Donald Horne, who wrote about the Australia of that era in his best-seller The Lucky Country, told the Independent on Sunday: "I was born into an Australia in which the two great things that united you were that you were Anglo-Saxon and you were white - and you were better at being white than anyone else."

In the 1970s the country began to reinvent itself. The Labour government of Gough Whitlam implemented liberal social policies, encouraged Asian immigration and created institutions that helped the arts to flourish. The "cultural cringe", the habit of looking to Britain as the source of cultural legitimation, began to fade, and Asian countries became Australia's principal trading partners.

Sydney's successful bid for the 2000 Olympic Games fed the national pride, and Australia's leadership of the international peacekeeping force in East Timor enhanced its conviction that the country can stand on its own two feet.

Far from bolstering the standing of the monarchy in Australia in the wake of the referendum, the royal tour is serving to highlight the absurdity of having as head of state a foreigner who lives on the other side of the world and visits once a decade.

Among the royal crowds - small in the cities, a little larger in country towns - are numerous republicans, who say they feel affection for the Queen as a person, if not for the institution that she represents. This is, perhaps, another sign of maturity, the capacity of Australians to value their heritage while aspiring to fully-fledged independence.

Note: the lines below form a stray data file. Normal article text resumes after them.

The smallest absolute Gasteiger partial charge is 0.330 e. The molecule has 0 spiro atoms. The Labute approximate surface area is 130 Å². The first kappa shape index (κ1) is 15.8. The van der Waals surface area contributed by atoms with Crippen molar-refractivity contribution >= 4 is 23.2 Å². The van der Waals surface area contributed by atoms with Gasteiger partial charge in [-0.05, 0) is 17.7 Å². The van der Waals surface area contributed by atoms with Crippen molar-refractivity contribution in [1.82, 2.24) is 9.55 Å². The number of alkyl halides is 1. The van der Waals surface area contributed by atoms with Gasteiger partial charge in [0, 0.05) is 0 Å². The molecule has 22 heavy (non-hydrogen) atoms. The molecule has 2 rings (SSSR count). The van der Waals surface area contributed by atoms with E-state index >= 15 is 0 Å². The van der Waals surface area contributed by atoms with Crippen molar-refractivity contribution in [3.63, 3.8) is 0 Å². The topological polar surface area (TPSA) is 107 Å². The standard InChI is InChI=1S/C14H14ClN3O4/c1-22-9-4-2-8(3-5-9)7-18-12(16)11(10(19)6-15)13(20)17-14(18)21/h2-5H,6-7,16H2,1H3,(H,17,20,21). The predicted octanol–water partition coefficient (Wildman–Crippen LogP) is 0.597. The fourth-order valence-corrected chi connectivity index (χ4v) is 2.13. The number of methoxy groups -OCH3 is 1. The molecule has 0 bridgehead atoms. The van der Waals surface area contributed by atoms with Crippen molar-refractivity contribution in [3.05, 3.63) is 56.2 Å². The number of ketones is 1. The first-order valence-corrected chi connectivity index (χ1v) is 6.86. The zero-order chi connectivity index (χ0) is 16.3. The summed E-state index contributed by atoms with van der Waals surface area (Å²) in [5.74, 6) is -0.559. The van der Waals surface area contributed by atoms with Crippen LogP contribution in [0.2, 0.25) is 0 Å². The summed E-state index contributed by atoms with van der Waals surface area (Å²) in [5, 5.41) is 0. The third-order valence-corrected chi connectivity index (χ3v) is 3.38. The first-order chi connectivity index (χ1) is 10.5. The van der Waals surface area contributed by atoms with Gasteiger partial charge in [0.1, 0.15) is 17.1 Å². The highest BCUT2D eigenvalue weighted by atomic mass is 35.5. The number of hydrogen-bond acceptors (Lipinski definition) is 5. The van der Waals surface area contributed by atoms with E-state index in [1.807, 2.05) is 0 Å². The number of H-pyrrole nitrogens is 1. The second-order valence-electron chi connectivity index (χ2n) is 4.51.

As the Queen made clear last week, she reciprocates that affection. Prince Charles, who was at a school in Victoria, also has a great fondness for the country. They and other members of the Royal Family are said to enjoy being among people who speak their minds, and maybe egalitarian Australia appeals to a deep-seated yearning in them to be ordinary.

The new, vibrant Australia is not without frictions, as it tries to come to terms with its treatment of Aborigines and with a growing polarity between city and country dwellers.

But it is a nation that is fundamentally at ease with itself, in a way that Britain - shackled by centuries of tradition and class - is not. It has a strong sense of identity and, belatedly, of its place on the map, in the middle of the Asia-Pacific region.

No longer do Australians see themselves as transplanted Britons, and successive decades of multicultural policies are generally deemed a success. The flirtation with Pauline Hanson's anti-immigration One Nation party was brief; most of her supporters deserted her. The "temper" of the country, as one senior politician has said, is republican.

Australia wants to disengage itself from the monarchy, and the Queen, as she has indicated, wishes the divorce to be amicable. As one news headline put it: "Advance Australia Fair, with or without me." Only the details of the settlement have still to be worked out.

Peter FitzSimons, a columnist with the Sydney Morning Herald and a prominent republican, says: "Nothing can change the fact that every day our obituary columns are full to the brim with monarchists, and our birth columns are full to the brim with future republicans. That's the reality."